Güzide was born in Balıkesir in 1924, which means she was four years younger than Sabri.  She grew up in Balıkesir with her tradesman father Muharrem İman, mother Sabiha and four siblings. However, her life was to change in Istanbul, where her family moved due to her father's business. They settled in the Beylerbeyi neighborhood. Muharrem set up a hardware store in Tahtakale. The boy's side of the story is well-known. His family emigrated to Istanbul from Crimea and established a business in the Nohutçu Han in Eminönü.

Tahtakale and Eminönü are a stone's throw away from each other. Their fathers met and became friends. Since one had a son and the other had a daughter, who were at the right age for marriage, they began to discuss their children's futures.  The story is a familiar "arranged marriage" one up until this point. The excitement actually begins after this point as they both fell for each other at first sight. However, they were not able to date. Sabri Ülker was doing his compulsory military service in faraway Diyarbakır at the time. He went AWOL for his love because his heart remained in Istanbul. That 29-year-old principled young man, who is known for his patience and for being a stickler when it comes to following the rules, did something incomprehensible so as to see her:He deserted his brigade in Diyarbakır! Let's face it—it was no easy thing to go AWOL in Diyarbakır and travel to Istanbul in the year 1948.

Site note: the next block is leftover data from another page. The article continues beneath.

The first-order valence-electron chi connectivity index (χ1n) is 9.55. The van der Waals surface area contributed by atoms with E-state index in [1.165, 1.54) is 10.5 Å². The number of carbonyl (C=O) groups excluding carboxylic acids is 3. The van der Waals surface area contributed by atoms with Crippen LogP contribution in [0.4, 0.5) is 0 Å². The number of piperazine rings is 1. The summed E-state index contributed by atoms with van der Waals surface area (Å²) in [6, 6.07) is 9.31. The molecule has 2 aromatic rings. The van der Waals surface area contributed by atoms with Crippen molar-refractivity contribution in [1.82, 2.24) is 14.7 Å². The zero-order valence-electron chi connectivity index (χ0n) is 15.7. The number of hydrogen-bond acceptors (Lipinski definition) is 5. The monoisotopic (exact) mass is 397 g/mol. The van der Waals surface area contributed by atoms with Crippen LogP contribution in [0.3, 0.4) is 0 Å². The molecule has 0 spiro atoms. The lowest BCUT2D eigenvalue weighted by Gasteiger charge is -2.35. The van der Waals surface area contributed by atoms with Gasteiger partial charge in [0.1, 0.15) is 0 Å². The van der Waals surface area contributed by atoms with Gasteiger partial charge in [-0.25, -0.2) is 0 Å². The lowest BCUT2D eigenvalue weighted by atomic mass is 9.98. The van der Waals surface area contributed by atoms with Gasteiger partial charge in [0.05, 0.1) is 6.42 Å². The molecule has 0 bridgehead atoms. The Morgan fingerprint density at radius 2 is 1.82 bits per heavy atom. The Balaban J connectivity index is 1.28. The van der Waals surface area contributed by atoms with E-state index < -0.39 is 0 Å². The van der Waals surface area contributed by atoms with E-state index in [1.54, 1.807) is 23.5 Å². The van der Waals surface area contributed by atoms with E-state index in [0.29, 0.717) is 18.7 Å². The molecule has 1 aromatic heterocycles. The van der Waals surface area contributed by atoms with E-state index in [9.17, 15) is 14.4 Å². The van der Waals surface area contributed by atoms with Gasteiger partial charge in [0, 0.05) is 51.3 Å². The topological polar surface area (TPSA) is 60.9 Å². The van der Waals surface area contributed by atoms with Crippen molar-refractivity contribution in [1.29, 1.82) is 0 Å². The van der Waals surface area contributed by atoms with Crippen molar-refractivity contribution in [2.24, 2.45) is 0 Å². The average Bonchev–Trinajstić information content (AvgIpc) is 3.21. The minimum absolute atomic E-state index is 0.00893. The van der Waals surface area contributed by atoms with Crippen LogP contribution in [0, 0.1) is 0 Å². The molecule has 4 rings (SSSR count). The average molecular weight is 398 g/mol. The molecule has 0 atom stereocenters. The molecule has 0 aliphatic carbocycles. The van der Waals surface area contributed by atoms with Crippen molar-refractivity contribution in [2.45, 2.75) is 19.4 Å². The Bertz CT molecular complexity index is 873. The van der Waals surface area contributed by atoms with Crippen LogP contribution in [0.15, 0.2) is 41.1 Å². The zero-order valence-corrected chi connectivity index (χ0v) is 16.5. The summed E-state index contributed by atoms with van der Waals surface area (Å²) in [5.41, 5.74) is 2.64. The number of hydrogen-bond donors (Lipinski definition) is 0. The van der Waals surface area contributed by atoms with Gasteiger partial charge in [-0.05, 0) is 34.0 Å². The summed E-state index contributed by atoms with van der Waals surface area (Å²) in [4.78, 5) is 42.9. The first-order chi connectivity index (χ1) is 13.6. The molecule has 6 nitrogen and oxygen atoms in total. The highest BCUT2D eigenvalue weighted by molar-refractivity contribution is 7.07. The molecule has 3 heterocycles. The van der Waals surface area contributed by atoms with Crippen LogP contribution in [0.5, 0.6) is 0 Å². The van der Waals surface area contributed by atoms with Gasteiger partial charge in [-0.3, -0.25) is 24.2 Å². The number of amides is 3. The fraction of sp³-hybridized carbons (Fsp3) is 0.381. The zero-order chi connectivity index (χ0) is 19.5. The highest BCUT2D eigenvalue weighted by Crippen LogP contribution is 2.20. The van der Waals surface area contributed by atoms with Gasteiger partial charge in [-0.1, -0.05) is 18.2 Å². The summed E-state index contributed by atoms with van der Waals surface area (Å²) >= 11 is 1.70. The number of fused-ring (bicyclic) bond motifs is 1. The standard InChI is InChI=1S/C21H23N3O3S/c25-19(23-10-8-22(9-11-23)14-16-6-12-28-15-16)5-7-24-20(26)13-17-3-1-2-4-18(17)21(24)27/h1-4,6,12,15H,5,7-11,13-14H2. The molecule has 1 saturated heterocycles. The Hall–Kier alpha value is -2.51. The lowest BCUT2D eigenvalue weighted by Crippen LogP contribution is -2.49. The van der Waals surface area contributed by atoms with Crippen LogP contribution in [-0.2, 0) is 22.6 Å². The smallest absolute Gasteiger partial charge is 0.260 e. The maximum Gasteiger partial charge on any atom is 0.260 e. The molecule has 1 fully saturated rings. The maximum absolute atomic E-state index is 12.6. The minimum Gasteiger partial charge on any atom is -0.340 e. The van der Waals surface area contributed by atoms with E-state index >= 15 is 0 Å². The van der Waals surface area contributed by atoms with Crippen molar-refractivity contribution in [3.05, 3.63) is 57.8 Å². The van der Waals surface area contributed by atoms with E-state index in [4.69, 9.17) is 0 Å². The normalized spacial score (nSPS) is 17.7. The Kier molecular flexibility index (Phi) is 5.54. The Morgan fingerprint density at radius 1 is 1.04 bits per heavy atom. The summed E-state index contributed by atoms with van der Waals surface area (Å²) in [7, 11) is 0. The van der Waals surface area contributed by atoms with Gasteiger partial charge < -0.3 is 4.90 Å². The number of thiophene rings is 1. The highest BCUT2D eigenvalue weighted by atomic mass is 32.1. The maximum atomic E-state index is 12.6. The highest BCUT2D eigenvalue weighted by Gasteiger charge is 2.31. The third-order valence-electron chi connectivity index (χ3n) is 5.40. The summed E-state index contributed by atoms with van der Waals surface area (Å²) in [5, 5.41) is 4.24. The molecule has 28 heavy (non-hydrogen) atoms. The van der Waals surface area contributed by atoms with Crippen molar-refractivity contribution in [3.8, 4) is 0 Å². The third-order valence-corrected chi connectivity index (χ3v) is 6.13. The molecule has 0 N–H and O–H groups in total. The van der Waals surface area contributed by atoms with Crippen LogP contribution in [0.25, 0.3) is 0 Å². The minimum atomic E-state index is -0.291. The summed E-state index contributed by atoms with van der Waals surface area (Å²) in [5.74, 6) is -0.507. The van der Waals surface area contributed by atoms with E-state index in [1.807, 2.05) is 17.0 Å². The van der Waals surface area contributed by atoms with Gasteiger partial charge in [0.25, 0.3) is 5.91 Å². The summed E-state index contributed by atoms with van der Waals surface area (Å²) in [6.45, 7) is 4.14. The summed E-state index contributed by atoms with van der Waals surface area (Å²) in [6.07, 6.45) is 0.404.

This desertion was a small introduction to the things Sabri Ülker was going to do for Güzide Hanım later on. He paid for it by appearing before a military court. Thankfully, he got away with only one week of incarceration. They got married on May 20, 1949, after he completed his military service. Sabri would drop the letter "e" from the end of Güzide's name and call her "Güzid," which means "distinguished."  Güzide preferred to address Sabri as "Bey," or husband, which was the customary way to address one's husband back in those days.  That was the only thing that was similar to other marriages of that time.